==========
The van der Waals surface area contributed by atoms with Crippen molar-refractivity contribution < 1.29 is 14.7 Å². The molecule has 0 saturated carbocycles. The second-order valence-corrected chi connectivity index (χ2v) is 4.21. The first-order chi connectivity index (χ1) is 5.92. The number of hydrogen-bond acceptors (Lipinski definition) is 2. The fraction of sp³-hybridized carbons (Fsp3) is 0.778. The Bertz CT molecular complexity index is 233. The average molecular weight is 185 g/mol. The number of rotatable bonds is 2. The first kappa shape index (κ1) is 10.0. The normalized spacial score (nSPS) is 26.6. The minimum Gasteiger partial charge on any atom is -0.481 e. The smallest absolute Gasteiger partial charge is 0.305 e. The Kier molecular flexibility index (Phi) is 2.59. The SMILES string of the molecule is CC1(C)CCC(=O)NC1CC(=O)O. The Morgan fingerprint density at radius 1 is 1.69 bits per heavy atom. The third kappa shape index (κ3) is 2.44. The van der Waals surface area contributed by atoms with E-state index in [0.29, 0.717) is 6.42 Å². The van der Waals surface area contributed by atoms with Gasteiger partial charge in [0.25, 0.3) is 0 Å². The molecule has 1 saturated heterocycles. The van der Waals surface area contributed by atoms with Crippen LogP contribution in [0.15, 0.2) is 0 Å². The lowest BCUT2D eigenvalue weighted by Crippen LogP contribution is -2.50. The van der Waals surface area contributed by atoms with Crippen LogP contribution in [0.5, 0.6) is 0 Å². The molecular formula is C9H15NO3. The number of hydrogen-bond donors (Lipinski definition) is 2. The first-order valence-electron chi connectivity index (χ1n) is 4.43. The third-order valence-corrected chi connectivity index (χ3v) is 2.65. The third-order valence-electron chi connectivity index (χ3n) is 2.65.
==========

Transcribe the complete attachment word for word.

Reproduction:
The van der Waals surface area contributed by atoms with Crippen molar-refractivity contribution < 1.29 is 14.7 Å². The molecule has 0 saturated carbocycles. The second-order valence-corrected chi connectivity index (χ2v) is 4.21. The first-order chi connectivity index (χ1) is 5.92. The number of hydrogen-bond acceptors (Lipinski definition) is 2. The fraction of sp³-hybridized carbons (Fsp3) is 0.778. The Bertz CT molecular complexity index is 233. The average molecular weight is 185 g/mol. The number of rotatable bonds is 2. The first kappa shape index (κ1) is 10.0. The normalized spacial score (nSPS) is 26.6. The minimum Gasteiger partial charge on any atom is -0.481 e. The smallest absolute Gasteiger partial charge is 0.305 e. The Kier molecular flexibility index (Phi) is 2.59. The SMILES string of the molecule is CC1(C)CCC(=O)NC1CC(=O)O. The Morgan fingerprint density at radius 1 is 1.69 bits per heavy atom. The third kappa shape index (κ3) is 2.44. The van der Waals surface area contributed by atoms with E-state index in [0.29, 0.717) is 6.42 Å². The van der Waals surface area contributed by atoms with Gasteiger partial charge in [0.25, 0.3) is 0 Å². The molecule has 1 saturated heterocycles. The van der Waals surface area contributed by atoms with Crippen LogP contribution in [0.15, 0.2) is 0 Å². The lowest BCUT2D eigenvalue weighted by Crippen LogP contribution is -2.50. The van der Waals surface area contributed by atoms with Crippen LogP contribution in [0.5, 0.6) is 0 Å². The molecular formula is C9H15NO3. The number of hydrogen-bond donors (Lipinski definition) is 2. The first-order valence-electron chi connectivity index (χ1n) is 4.43. The third-order valence-corrected chi connectivity index (χ3v) is 2.65. The third-order valence-electron chi connectivity index (χ3n) is 2.65.